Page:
I’ll Have My Guinea Pig Well Done Please

I always have ONE rule when it comes to food:  Never eat anything that I would consider for a pet.  Eating Cuy in Cusco, you know that cute little guinea pig you loved as a 4th grader, just imagine him served up on a stick. Well, that was my one exception to the NO PETS for dinner rule.  I’m from Ecuador so I’d heard stories about people in South America that eat guinea pig.  Ugh, so gross, right!?  Look at the faces on these little guys.  Does that really look like dinner?

Take your pick!

Ok, it did take my entire time in Peru to finally have enough balls to try some Cuy. During my pitstop in Cusco before my journey to Machu Picchu, I noticed tons of restaurants serving up Guinea Pig.   You have to understand that Cuy is as common to eat in Peru, as it is for Americans to eat chicken or fish.  Probably because it is such an easy animal to harvest and you can keep them in a cage in the kitchen.

Driving through the tiny villages, you would see women on the side of the road selling cuy on a stick.  You know, just like the guy serving up bacon wrapped hot dogs cooked on a pan outside the club in the middle of the night.  That was my “F It” moment.  There’s no way you can be in another country and NOT fully throw yourself into the culture.  If this is what the fine people of Peru eat daily, then I had to try it.  Actually after a while, we got excited about tasting it!  On the way back from a tour of the Sacred Valley, our stomachs started grumbling and that folks, was the start of our hunt for Peru’s favorite street meat.  We told our guide to pull the van over and find the best spot to satisfy our virgin palettes.  Of course, the restaurant with the cute guinea pig statue was the winner!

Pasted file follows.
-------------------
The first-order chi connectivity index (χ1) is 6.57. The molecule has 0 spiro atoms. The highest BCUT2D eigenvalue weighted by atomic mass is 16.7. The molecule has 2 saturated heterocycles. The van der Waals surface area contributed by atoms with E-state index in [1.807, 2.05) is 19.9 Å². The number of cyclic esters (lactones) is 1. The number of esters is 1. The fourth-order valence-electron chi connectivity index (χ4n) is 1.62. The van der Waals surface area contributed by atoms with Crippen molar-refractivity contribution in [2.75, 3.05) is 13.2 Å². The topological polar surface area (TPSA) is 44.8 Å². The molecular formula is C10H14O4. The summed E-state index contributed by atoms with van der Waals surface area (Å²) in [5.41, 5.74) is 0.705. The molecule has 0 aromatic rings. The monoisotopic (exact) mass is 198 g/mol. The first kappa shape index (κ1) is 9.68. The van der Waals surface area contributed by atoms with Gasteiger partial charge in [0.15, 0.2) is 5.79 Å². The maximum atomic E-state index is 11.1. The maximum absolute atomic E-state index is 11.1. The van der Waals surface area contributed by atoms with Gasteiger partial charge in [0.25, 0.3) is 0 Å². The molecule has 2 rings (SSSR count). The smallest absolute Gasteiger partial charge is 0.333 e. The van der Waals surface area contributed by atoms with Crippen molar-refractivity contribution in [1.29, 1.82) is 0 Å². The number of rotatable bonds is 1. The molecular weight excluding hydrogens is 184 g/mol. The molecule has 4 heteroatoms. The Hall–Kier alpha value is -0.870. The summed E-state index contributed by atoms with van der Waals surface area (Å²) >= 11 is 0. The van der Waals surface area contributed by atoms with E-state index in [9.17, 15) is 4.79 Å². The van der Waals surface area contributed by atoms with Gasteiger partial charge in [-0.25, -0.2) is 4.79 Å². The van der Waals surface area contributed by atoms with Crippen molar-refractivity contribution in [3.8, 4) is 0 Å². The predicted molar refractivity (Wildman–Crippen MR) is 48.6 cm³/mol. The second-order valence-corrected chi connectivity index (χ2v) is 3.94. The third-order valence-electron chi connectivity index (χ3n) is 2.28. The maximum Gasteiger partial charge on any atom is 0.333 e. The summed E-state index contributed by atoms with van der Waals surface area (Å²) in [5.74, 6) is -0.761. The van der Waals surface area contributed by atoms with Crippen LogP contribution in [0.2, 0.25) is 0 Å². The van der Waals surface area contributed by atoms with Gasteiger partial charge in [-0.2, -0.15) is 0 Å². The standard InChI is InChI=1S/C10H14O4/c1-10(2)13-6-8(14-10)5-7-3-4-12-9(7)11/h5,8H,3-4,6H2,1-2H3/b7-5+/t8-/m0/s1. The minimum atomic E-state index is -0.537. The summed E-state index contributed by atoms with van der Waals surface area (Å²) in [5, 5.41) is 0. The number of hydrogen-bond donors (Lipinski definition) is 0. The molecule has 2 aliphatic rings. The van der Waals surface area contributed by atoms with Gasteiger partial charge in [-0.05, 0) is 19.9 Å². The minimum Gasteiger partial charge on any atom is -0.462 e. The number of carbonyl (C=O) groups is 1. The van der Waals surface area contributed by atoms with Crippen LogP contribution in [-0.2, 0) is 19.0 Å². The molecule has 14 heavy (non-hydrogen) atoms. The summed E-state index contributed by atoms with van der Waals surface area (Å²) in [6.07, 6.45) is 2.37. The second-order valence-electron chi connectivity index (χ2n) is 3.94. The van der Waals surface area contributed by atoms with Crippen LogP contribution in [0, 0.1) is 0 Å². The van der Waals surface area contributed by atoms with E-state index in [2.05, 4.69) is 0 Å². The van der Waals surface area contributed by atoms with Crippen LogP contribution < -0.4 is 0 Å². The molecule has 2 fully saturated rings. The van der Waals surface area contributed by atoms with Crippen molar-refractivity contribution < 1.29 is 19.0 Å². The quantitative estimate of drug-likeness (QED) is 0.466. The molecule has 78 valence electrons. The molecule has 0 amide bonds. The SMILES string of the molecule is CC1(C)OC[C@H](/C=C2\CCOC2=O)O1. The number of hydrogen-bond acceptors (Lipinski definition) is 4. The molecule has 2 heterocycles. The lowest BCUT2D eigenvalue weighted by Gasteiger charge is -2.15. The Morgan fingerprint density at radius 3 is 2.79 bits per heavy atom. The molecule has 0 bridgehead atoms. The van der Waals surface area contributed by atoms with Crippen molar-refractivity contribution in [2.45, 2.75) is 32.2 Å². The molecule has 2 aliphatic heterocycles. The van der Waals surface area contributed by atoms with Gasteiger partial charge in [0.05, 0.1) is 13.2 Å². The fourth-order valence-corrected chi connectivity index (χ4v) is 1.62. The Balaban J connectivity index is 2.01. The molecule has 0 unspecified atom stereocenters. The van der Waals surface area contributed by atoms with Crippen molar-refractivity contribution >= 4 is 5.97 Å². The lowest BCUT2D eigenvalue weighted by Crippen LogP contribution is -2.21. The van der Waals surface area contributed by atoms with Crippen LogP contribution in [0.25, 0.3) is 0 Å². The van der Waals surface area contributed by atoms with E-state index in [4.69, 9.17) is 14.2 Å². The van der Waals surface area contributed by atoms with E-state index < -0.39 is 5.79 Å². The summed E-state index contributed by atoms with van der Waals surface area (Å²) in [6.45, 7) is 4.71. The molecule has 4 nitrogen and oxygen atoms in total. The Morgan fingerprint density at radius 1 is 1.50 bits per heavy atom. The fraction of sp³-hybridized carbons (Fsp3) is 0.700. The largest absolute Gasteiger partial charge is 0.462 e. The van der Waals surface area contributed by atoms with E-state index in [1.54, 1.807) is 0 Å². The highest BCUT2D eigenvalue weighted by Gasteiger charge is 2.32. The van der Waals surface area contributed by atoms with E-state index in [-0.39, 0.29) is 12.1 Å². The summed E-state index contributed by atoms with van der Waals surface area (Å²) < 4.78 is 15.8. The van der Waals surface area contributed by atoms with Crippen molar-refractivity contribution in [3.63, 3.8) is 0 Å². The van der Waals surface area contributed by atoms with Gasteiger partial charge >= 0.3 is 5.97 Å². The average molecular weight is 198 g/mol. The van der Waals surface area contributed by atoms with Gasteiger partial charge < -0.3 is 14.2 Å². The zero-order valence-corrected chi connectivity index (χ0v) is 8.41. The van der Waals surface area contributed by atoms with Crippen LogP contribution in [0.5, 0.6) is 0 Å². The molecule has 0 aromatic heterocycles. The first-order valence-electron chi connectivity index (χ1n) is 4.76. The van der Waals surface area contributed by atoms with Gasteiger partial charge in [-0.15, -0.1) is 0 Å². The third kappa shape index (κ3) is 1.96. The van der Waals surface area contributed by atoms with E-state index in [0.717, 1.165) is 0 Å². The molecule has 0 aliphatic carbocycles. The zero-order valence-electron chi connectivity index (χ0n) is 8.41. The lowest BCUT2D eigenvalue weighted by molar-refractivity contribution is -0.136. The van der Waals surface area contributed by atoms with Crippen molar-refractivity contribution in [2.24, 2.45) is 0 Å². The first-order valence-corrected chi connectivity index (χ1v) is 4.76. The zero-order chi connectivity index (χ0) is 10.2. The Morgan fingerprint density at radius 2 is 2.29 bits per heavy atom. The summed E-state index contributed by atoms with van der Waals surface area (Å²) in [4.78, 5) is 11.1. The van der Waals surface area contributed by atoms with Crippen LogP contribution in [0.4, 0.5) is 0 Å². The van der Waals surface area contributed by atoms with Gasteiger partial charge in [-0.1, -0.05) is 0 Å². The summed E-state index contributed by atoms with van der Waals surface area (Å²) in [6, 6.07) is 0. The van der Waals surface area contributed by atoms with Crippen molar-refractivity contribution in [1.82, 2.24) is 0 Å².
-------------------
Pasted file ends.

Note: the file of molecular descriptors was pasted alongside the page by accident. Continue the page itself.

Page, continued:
By the time we got to the grill, it was all fun and games.  And they even let us pick our own cuy, but once this little guy is cooked, they all look the same.  Fifteen bucks later and my grilled cuy was served al fresco with a side of boiled potatoes.  Interestingly enough, this was actually one of my most expensive meals in Cusco.  Our tour guide reminded me, that this American pet is considered a delicacy in Peru.



cuey6  cuey4

The cuey is roasted on a stick and stuffed with different herbs that make it smell incredible.  The meat is almost buttery and the after taste is very strong and distinct.  When I had a bite of the meat that was seasoned it was absolutely delicious.  I could taste the rosemary and various herbs they use to cook the meat.  Now let me also clarify, the parts of the cuy that weren’t seasoned, took a lot more effort to eat.  I left the best for last, the skin!  Unfortunately, cuy skin isn’t as easy to eat as chicharron.  I don’t know how people do it, but I could not bite through that skin! It was literally like chewing on a piece of leather.

Word of advice, have an Inka Kola ready to wash down that strange taste in your mouth.  By the way, as soon as we were done with our taste test, our tour guide devoured the rest of the Cuy.  I guess it really is an acquired taste.  I left there knowing I wouldn’t be going into my local pet store to buy a guinea pig for the next family BBQ.  That was a one time adventure, and now every time I walk into a pet store, I do feel a little guilty when I walk by the guinea pig cage.


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